Cruise missiles are relatively expensive weapons, but their ability to travel long distances at often extremely low altitudes, and strike from any direction, makes them difficult and expensive to defend against. They are more accurate and less expensive than ballistic missiles while offering similar capabilities, and the fact that they can be launched from multiple platforms further adds to their utility. With these attributes in mind, countries across the Asia-Pacific are investing massively in these weapons, alongside their strategic missile arsenals.
China has the most active and diverse missile development programme on the planet, with a big emphasis on ballistic and cruise missile capabilities. In addition to its many locally built cruise missiles, China also operates imported Russian weapons like the 3M80E Moskit and 3M54/3M14 Klub/ Kalibr. Its cruise missile arsenal is able to attack large naval vessels like aircraft carriers, ensuring dominance of its waters – and offensive capabilities in neighbouring seas.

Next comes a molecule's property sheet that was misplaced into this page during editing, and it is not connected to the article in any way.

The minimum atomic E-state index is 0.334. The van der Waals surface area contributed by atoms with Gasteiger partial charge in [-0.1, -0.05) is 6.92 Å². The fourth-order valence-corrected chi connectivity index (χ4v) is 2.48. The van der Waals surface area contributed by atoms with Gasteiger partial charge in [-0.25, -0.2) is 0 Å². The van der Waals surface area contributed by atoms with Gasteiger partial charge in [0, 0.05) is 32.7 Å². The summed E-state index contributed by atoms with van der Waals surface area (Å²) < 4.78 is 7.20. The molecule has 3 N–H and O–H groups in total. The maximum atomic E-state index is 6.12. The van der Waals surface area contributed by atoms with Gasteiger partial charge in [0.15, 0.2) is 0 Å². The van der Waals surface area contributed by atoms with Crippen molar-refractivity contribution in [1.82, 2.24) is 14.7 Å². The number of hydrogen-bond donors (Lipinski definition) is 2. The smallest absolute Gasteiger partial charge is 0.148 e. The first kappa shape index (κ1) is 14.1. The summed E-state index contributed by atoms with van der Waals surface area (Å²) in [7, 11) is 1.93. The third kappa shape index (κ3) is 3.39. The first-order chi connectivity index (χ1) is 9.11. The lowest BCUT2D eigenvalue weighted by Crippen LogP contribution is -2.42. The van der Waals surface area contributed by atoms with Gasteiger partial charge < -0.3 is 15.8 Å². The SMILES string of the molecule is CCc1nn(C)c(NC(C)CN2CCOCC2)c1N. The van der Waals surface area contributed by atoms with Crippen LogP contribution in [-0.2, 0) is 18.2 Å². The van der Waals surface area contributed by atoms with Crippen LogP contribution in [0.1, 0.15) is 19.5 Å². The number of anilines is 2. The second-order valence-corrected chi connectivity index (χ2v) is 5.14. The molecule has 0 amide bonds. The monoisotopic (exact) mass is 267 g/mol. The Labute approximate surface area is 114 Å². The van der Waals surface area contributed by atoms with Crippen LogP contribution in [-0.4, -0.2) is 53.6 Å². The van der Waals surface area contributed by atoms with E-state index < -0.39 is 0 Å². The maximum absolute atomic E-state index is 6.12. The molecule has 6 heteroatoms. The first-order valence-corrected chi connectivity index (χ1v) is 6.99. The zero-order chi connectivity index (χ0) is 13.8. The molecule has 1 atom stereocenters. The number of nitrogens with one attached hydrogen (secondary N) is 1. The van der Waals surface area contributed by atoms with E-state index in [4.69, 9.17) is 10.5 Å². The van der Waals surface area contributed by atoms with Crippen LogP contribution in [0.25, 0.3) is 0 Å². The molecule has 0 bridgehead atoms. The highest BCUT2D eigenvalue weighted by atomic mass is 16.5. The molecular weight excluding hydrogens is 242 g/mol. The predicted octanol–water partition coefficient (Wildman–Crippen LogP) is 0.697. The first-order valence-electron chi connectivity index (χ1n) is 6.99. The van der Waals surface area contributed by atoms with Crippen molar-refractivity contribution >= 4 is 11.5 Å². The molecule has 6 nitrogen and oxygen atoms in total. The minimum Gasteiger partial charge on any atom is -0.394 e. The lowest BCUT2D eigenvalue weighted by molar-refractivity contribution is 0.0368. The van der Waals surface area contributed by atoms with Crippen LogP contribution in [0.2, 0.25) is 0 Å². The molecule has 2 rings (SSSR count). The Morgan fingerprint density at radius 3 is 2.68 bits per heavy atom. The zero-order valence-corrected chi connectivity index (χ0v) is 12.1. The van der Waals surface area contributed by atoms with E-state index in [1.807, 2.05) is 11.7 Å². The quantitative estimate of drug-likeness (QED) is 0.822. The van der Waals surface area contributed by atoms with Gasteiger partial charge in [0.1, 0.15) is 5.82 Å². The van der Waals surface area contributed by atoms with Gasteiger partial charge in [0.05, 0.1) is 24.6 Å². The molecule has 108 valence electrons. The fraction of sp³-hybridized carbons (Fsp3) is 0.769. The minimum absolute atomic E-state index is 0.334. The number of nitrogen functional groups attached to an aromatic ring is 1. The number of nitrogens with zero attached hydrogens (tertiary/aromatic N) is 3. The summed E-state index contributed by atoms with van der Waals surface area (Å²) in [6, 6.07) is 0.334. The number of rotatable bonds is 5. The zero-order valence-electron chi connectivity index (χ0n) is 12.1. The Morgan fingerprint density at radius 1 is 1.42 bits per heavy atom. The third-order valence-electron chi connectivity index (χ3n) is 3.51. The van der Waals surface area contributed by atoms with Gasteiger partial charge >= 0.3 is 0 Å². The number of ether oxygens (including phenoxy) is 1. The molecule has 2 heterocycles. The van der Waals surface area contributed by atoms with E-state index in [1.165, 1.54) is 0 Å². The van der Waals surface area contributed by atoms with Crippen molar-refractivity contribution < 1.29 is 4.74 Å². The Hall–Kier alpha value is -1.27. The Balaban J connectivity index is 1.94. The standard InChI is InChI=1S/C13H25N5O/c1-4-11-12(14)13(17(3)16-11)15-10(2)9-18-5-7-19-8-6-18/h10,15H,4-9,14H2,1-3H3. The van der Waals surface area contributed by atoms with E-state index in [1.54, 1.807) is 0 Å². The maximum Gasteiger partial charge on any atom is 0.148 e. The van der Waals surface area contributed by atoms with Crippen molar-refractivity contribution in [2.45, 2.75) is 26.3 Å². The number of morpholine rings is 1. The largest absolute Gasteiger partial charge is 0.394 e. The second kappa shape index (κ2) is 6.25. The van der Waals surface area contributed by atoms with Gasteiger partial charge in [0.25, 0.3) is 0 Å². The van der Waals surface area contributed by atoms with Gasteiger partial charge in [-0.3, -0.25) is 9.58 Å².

People’s Liberation Army (PLA) cruise missile development dates back to the Cold War, but it was only in the 1990s that, with Russian assistance, capabilities greatly improved. Some of China’s earlier cruise missile projects resulted in the Hong Niao land attack series (HN-1/2/3), developed from the late 1970s. These are subsonic ground-, ship-, submarine- and air-launched weapons. The turbojet-powered HN-1 entered service in the late 1990s, and was followed by the longer-range turbofan-powered HN-2 in the early 2000s, and larger and heavier HN-3 from 2007.